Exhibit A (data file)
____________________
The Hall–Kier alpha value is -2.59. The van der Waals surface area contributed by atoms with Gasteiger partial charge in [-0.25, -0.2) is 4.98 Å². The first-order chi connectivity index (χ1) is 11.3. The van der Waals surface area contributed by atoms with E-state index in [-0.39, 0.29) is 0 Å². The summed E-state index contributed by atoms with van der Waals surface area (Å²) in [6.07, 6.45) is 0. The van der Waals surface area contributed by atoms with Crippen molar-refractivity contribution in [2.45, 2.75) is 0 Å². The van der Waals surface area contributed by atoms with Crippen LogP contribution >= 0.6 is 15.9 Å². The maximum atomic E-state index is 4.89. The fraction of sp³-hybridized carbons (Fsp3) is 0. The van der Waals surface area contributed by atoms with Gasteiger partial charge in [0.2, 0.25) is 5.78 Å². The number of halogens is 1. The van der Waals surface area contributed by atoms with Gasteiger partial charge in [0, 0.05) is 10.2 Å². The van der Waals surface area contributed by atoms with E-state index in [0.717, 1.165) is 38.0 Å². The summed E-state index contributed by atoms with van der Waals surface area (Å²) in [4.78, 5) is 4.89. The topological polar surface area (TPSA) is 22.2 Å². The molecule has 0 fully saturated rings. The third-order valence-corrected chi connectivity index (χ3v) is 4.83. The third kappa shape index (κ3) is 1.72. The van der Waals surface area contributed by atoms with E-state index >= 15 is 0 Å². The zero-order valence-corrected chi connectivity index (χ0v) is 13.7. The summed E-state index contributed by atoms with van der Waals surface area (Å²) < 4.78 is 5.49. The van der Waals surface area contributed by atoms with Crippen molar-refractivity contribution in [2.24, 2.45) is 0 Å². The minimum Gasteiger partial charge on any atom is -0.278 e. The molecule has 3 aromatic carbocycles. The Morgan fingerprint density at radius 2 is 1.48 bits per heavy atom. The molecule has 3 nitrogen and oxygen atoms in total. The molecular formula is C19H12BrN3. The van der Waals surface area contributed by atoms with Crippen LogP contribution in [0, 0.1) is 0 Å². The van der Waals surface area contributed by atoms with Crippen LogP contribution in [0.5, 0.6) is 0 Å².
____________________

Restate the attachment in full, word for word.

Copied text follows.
The Hall–Kier alpha value is -2.59. The van der Waals surface area contributed by atoms with Gasteiger partial charge in [-0.25, -0.2) is 4.98 Å². The first-order chi connectivity index (χ1) is 11.3. The van der Waals surface area contributed by atoms with E-state index in [-0.39, 0.29) is 0 Å². The summed E-state index contributed by atoms with van der Waals surface area (Å²) in [6.07, 6.45) is 0. The van der Waals surface area contributed by atoms with Crippen molar-refractivity contribution in [2.45, 2.75) is 0 Å². The van der Waals surface area contributed by atoms with Crippen LogP contribution >= 0.6 is 15.9 Å². The maximum atomic E-state index is 4.89. The fraction of sp³-hybridized carbons (Fsp3) is 0. The van der Waals surface area contributed by atoms with Gasteiger partial charge in [0.2, 0.25) is 5.78 Å². The number of halogens is 1. The van der Waals surface area contributed by atoms with Gasteiger partial charge in [0, 0.05) is 10.2 Å². The van der Waals surface area contributed by atoms with E-state index in [0.717, 1.165) is 38.0 Å². The summed E-state index contributed by atoms with van der Waals surface area (Å²) in [4.78, 5) is 4.89. The topological polar surface area (TPSA) is 22.2 Å². The molecule has 0 fully saturated rings. The third-order valence-corrected chi connectivity index (χ3v) is 4.83. The third kappa shape index (κ3) is 1.72. The van der Waals surface area contributed by atoms with E-state index >= 15 is 0 Å². The zero-order valence-corrected chi connectivity index (χ0v) is 13.7. The summed E-state index contributed by atoms with van der Waals surface area (Å²) < 4.78 is 5.49. The van der Waals surface area contributed by atoms with Crippen molar-refractivity contribution in [2.24, 2.45) is 0 Å². The minimum Gasteiger partial charge on any atom is -0.278 e. The molecule has 3 aromatic carbocycles. The Morgan fingerprint density at radius 2 is 1.48 bits per heavy atom. The molecule has 3 nitrogen and oxygen atoms in total. The molecular formula is C19H12BrN3. The van der Waals surface area contributed by atoms with Crippen LogP contribution in [0, 0.1) is 0 Å². The van der Waals surface area contributed by atoms with Crippen LogP contribution in [0.5, 0.6) is 0 Å².